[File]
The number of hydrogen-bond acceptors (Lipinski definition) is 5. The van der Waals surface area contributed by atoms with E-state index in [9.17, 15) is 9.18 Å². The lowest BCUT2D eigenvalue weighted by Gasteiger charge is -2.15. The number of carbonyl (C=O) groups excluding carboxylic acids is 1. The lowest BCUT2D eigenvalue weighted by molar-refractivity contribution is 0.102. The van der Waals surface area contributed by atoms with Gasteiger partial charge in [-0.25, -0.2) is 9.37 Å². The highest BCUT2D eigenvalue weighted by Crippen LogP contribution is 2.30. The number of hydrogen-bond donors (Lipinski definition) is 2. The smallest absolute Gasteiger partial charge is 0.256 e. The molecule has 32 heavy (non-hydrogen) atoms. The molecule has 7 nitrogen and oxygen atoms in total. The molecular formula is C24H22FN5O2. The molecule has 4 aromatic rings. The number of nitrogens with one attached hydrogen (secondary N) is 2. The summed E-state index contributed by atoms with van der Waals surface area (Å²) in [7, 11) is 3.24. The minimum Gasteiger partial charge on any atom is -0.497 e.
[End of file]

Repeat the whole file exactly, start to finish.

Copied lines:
The number of hydrogen-bond acceptors (Lipinski definition) is 5. The van der Waals surface area contributed by atoms with E-state index in [9.17, 15) is 9.18 Å². The lowest BCUT2D eigenvalue weighted by Gasteiger charge is -2.15. The number of carbonyl (C=O) groups excluding carboxylic acids is 1. The lowest BCUT2D eigenvalue weighted by molar-refractivity contribution is 0.102. The van der Waals surface area contributed by atoms with Gasteiger partial charge in [-0.25, -0.2) is 9.37 Å². The highest BCUT2D eigenvalue weighted by Crippen LogP contribution is 2.30. The number of hydrogen-bond donors (Lipinski definition) is 2. The smallest absolute Gasteiger partial charge is 0.256 e. The molecule has 32 heavy (non-hydrogen) atoms. The molecule has 7 nitrogen and oxygen atoms in total. The molecular formula is C24H22FN5O2. The molecule has 4 aromatic rings. The number of nitrogens with one attached hydrogen (secondary N) is 2. The summed E-state index contributed by atoms with van der Waals surface area (Å²) in [7, 11) is 3.24. The minimum Gasteiger partial charge on any atom is -0.497 e.